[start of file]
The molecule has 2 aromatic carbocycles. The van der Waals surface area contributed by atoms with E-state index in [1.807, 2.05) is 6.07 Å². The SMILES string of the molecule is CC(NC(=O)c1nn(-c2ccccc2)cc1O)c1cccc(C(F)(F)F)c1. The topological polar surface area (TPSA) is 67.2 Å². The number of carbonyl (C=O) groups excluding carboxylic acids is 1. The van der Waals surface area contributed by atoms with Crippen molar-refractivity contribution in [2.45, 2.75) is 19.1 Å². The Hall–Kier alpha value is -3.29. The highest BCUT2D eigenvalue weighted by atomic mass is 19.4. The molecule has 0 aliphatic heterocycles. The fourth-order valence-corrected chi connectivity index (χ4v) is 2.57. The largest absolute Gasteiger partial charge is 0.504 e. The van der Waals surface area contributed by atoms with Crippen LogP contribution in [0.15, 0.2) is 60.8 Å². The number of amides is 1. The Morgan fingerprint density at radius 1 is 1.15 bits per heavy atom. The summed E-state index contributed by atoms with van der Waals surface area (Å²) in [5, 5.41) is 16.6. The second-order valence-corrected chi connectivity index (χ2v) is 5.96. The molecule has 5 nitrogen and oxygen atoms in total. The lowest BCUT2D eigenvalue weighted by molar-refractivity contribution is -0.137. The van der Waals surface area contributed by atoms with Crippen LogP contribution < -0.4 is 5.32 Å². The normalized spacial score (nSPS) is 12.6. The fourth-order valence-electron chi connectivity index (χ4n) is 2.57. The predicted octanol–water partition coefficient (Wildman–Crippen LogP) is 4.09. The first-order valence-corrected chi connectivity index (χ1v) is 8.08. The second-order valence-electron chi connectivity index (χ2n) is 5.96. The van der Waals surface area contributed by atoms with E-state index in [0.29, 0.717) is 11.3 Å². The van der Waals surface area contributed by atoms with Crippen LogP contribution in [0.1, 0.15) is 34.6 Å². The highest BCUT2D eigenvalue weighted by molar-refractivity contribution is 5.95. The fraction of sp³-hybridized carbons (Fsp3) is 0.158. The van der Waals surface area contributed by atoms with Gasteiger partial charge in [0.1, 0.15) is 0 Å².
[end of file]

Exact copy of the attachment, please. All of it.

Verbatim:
The molecule has 2 aromatic carbocycles. The van der Waals surface area contributed by atoms with E-state index in [1.807, 2.05) is 6.07 Å². The SMILES string of the molecule is CC(NC(=O)c1nn(-c2ccccc2)cc1O)c1cccc(C(F)(F)F)c1. The topological polar surface area (TPSA) is 67.2 Å². The number of carbonyl (C=O) groups excluding carboxylic acids is 1. The van der Waals surface area contributed by atoms with Crippen molar-refractivity contribution in [2.45, 2.75) is 19.1 Å². The Hall–Kier alpha value is -3.29. The highest BCUT2D eigenvalue weighted by atomic mass is 19.4. The molecule has 0 aliphatic heterocycles. The fourth-order valence-corrected chi connectivity index (χ4v) is 2.57. The largest absolute Gasteiger partial charge is 0.504 e. The van der Waals surface area contributed by atoms with Crippen LogP contribution in [0.15, 0.2) is 60.8 Å². The number of amides is 1. The Morgan fingerprint density at radius 1 is 1.15 bits per heavy atom. The summed E-state index contributed by atoms with van der Waals surface area (Å²) in [5, 5.41) is 16.6. The second-order valence-corrected chi connectivity index (χ2v) is 5.96. The molecule has 5 nitrogen and oxygen atoms in total. The lowest BCUT2D eigenvalue weighted by molar-refractivity contribution is -0.137. The van der Waals surface area contributed by atoms with Crippen LogP contribution < -0.4 is 5.32 Å². The normalized spacial score (nSPS) is 12.6. The fourth-order valence-electron chi connectivity index (χ4n) is 2.57. The predicted octanol–water partition coefficient (Wildman–Crippen LogP) is 4.09. The first-order valence-corrected chi connectivity index (χ1v) is 8.08. The second-order valence-electron chi connectivity index (χ2n) is 5.96. The van der Waals surface area contributed by atoms with E-state index in [0.29, 0.717) is 11.3 Å². The van der Waals surface area contributed by atoms with Crippen LogP contribution in [0.1, 0.15) is 34.6 Å². The highest BCUT2D eigenvalue weighted by molar-refractivity contribution is 5.95. The fraction of sp³-hybridized carbons (Fsp3) is 0.158. The van der Waals surface area contributed by atoms with Gasteiger partial charge in [0.1, 0.15) is 0 Å².